Certain films, like beautiful, inviting houses, are places where many of us wish we could live. It’s rare that I feel this way when seeing a movie for the first time – it probably happens no more than a few times a year, sometimes less, and in fairness to the filmmakers of the world, this could be due as much to my occasionally feeble powers of concentration as it is to the film itself. But maybe not. When I think about the movies that have stayed with me over the past few decades, there seem only to be two or three each year that I want to step into.
Last night I saw David O. Russell’s new film, American Hustle, which was entertaining and sometimes showed flashes of his once-common campiness, but it's probably about 25 minutes too long and was, like Henry James' description of the novel, kind of a loose, baggy monster. While watching the trailers that preceded it, a very different film came to mind, Bright Star, Jane Campion’s 2009 John Keats biopic. Unlike American Hustle, it is one of those rare films that I wished I could find a secret portal into because the characters and their lives and the countryside where they take their walks and fall in love are so touching and vivid and immediate. That’s the sorcery of great art: you’re sitting immobile before a screen or a painting or a photograph, but your brain and body are as alert and electrified as they would be if you were standing in the doorway of an unfamiliar room, all of your closest friends and family suddenly leaping at you from behind the drapes and sofa to yell “Surprise!”
Another Jane Campion film, not so well reviewed as Bright Star (and very different thematically and topically) that made a lasting impression is Holy Smoke, which stars Harvey Keitel and Kate Winslet. Most of Campion’s films are sharp, offbeat, and sexy, and Holy Smoke might be her sexiest. Bright Star is more restrained but still sensual, longing more than lust the underlying emotion. There’s such restraint in Bright Star, such a complex evocation of friendship and jealousy and repressed desire. Also, breathtakingly so, sympathy and love (the little girl who tells the ailing Keats that she loves him near the film’s end – I’d have trouble finding a more poignant scene in any film.) Abbie Cornish, a talented Australian beauty better known for her role in the mediocre Limitless, is perfect as Keats’ love interest and literary sparring partner. Ben Whishaw, who played the creepy killer in Perfume, is likewise perfect as Keats. His sensitivity and grace, the effacement, it seems, of the person he is when not being filmed, is seamless. Egoless? Maybe that’s more apt. Egolessness is probably the state, a hard one to achieve for sure, that's vital for success as an actor.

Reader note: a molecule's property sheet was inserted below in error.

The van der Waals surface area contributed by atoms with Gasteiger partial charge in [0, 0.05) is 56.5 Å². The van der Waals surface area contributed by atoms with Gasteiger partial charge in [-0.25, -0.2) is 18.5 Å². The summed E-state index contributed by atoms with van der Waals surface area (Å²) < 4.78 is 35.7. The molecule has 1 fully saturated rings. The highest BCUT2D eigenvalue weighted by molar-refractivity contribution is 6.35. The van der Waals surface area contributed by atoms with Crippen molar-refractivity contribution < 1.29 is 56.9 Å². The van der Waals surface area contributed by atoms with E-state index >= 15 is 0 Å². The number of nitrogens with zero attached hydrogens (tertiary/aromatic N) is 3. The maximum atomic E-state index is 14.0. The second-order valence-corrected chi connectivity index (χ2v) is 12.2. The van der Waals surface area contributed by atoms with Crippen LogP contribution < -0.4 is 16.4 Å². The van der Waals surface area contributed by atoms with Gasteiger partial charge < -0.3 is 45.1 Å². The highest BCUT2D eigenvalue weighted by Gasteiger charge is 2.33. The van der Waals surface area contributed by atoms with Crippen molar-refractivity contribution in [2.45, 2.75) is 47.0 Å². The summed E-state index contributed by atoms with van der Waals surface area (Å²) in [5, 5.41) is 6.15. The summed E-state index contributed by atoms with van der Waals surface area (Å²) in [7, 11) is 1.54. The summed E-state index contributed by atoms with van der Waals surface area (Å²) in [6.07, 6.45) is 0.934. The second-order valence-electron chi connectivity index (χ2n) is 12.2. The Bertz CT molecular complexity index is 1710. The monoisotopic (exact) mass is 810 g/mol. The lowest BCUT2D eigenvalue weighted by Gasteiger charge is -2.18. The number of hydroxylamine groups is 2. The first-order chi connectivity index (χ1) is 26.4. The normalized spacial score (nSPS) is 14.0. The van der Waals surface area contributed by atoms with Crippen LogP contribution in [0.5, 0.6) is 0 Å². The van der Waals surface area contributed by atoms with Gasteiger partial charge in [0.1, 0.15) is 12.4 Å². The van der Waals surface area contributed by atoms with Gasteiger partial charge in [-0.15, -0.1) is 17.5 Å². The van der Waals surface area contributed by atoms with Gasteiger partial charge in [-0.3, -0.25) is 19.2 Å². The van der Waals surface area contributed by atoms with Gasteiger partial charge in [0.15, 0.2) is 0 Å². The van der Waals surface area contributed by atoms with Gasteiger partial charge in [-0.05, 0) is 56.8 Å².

We leave the theater or turn off the computer or television after seeing something as good as Bright Star and are not the same collection of doubts, desires, memories, unpaid bills, and fears that we were when we began watching it. We are less fearful probably, less doubtful, but more full of desire. I know that’s hardly a novel idea, but the experience of encountering something fresh and unfamiliar rewards and sustains us (even through the reading of blog posts like this one!) because a brilliant movie and the emotional and intellectual responses it produces in us feel novel. Great films, a chance to commingle for a couple of hours with a mind bigger than our own: this is a state of beauty and grace, one that with a second viewing, can often be experienced again because a great film will not fade or founder – often the contrary – upon renewed scrutiny.